It's great to dispose of garbage that's been hanging around, whether physical or conceptual. But it isn't easy to do this perfectly purely.
Back in my Systems Science graduate school days, in the late 1970's, I remember a classmate asking a heartfelt question: "I've started to recycle my plastics. But the best place to put the containers is in a plastic bag -- which can't be recycled. What can I do with the bag?"
Similarly, in Rational Mysticism science writer John Horgan speaks about how Zen (and similar disciplines) is viewed "as a kind of rubbish-removal system that cleanses the mind of extraneous beliefs and emotions so that we can see reality as it truly is."
Horgan says that he liked this metaphor at first. It makes skepticism into a virtue, since it clears away cumbersome beliefs on an intellectual level just as meditation ideally clears away beliefs on an experiential level.
However, he goes on...
My handling of real rather than metaphorical garbage gradually gave me a more complicated view of the matter. In my kitchen, we put garbage in bags that come in boxes of twenty. After I yank the last bag from its box, the box becomes trash, which I put in the bag. Sometime after I interviewed Susan Blackmore [who described Zen as garbage removal], every time I pulled the last bag from the box and stuffed the box into the bag, I intuited a paradox lurking within this ritual.
I went through more garbage bags than I care to mention before I solved the riddle: Every garbage-removal system generates garbage. Zen apparently works as an efficient garbage-removal system for Susan Blackmore and James Austin. But as minimalistic as it is, Zen clutters more than it clarifies my mind. Once I started down this line of thinking, it was hard to stop. I began looking askance at skepticism, too.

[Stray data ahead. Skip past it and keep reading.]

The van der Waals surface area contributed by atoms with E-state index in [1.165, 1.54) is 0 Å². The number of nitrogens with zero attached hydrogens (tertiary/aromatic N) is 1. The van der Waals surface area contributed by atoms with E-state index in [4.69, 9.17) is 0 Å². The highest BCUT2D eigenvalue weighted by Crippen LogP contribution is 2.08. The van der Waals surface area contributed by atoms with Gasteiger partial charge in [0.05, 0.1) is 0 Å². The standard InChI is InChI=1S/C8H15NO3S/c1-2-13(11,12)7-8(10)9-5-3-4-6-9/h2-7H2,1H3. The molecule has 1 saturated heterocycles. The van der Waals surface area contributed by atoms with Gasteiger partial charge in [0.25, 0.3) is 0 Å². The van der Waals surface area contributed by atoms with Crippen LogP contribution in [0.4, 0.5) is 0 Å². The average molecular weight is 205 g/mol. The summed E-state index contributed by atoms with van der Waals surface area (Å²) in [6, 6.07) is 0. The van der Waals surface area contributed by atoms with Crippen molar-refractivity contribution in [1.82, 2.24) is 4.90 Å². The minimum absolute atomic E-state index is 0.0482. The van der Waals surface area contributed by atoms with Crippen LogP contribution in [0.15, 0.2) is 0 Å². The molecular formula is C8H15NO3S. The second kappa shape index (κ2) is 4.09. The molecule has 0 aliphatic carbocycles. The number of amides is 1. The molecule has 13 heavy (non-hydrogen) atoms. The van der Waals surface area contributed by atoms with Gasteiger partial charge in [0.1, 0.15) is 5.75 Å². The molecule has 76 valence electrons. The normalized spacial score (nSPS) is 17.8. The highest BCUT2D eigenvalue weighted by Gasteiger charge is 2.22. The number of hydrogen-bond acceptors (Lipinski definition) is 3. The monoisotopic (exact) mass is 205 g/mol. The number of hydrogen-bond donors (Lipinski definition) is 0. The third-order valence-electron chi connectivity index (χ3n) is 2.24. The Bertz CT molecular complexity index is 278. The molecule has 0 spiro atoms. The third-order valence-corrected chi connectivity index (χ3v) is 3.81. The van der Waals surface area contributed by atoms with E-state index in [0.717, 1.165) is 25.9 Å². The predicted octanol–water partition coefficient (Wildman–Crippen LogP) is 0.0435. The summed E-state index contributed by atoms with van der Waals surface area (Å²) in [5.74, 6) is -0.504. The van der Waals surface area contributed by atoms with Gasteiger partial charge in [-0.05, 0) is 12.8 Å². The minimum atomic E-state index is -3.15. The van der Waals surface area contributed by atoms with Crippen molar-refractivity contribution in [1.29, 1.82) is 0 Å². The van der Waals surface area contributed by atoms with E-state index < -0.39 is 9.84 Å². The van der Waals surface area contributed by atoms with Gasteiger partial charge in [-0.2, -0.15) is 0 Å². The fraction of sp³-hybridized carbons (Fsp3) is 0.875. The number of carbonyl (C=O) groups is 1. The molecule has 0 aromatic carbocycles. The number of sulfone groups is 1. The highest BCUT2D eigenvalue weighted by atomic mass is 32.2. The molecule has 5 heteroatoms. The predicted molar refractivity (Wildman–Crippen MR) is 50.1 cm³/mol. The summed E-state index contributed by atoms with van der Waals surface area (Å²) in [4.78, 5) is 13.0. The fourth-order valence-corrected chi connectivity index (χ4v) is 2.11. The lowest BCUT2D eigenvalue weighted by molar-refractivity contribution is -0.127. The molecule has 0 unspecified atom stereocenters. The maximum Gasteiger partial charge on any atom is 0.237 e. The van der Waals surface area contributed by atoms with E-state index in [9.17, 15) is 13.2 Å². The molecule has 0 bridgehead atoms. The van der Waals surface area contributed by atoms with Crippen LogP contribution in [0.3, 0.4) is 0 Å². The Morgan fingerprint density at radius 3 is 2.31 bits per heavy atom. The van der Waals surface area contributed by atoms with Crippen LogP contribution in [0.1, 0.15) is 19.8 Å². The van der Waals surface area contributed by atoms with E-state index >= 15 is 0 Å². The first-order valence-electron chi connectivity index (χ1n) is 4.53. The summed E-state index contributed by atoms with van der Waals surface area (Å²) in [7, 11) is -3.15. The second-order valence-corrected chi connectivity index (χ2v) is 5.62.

Maybe skepticism, instead of cleansing our vision, just substitutes one type of trash for another. Instead of belief in reincarnation, angels, ESP, E.T., parallel universes, and the Oedipus complex, the skeptic crams his mind with disbelief in reincarnation, angels, and so on. The problem is that any truth or anti-truth, no matter how initially revelatory and awe-inspiring, sooner or later turns into garbage that occludes our vision of the living world.
Well, that last sentence seems excessively negative to me.
I can see what Horgan is saying -- thinking about life isn't the same as actually living life -- but isn't obsessing over the exactitude of garbage removal also a form of mental garbage generation?
I mean, what if Horgan simply threw the empty box into the last garbage bag and didn't worry about creating a little bit of extra trash?
He's gotten rid of a whole lot of garbage in the twenty bags. What's the big deal with generating a small amount of trash in order to clean up a large amount? (Plus, the trash bags we use come in a cardboard box, which can be recycled.)
I'm more positive about skepticism than Horgan is. Sure, sweeping up a bunch of unnecessary beliefs that have been littering the floor of a psyche can result in a few bristles being dislodged from the skeptical broom.
No big deal. A small price to pay for a good mind-cleaning. Throw away the bits of skeptical residue and enjoy your dogma-free handiwork.
So I don't agree that skepticism is anywhere near as great a garbage-generator as religious belief. Still, Horgan does make this valid point:
Thinking, "I don't believe in unicorns" brings to mind...unicorns. Thinking, "I don't believe in God" brings to mind...God.
In this sense, skepticism needs to be a temporary consciousness-cleaning tool. It's possible to become as obsessed with not believing as in believing, just as some recently-divorced people can't stop talking about what a jerk their ex-spouse was.
Hey, you're divorced! Time to move on.
I suspect that some readers of this blog think that I spend most of the day pondering the evils of religion and what fresh churchless rant I'm going to write next.
Not true. Mostly my life is occupied with living.
Chores. Eating. Walking the dog. Exercising. Volunteering. Practicing Tai Chi. Riding my scooter. Watching TV. Sleeping. Reading the newspaper. Whatever.
I've done a pretty good job of taking out the dogma garbage that used to clutter up my mind. Most of my blog posts are more of a recollection of that cleaning process, than an effort to throw away more blind beliefs.
Alex Szeto of the Unitarian Universalists Hong Kong (UUHK) just emailed me a link to a video that makes a good point: not-believing isn't how people live their lives. It's as valid to say that Christians are people who don't believe in the Flying Spaghetti Monster as that atheists are people who don't believe in God.
Skepticism about religion isn't really about generating negative mind-garbage. It's an affirmation of the natural world. Take a look.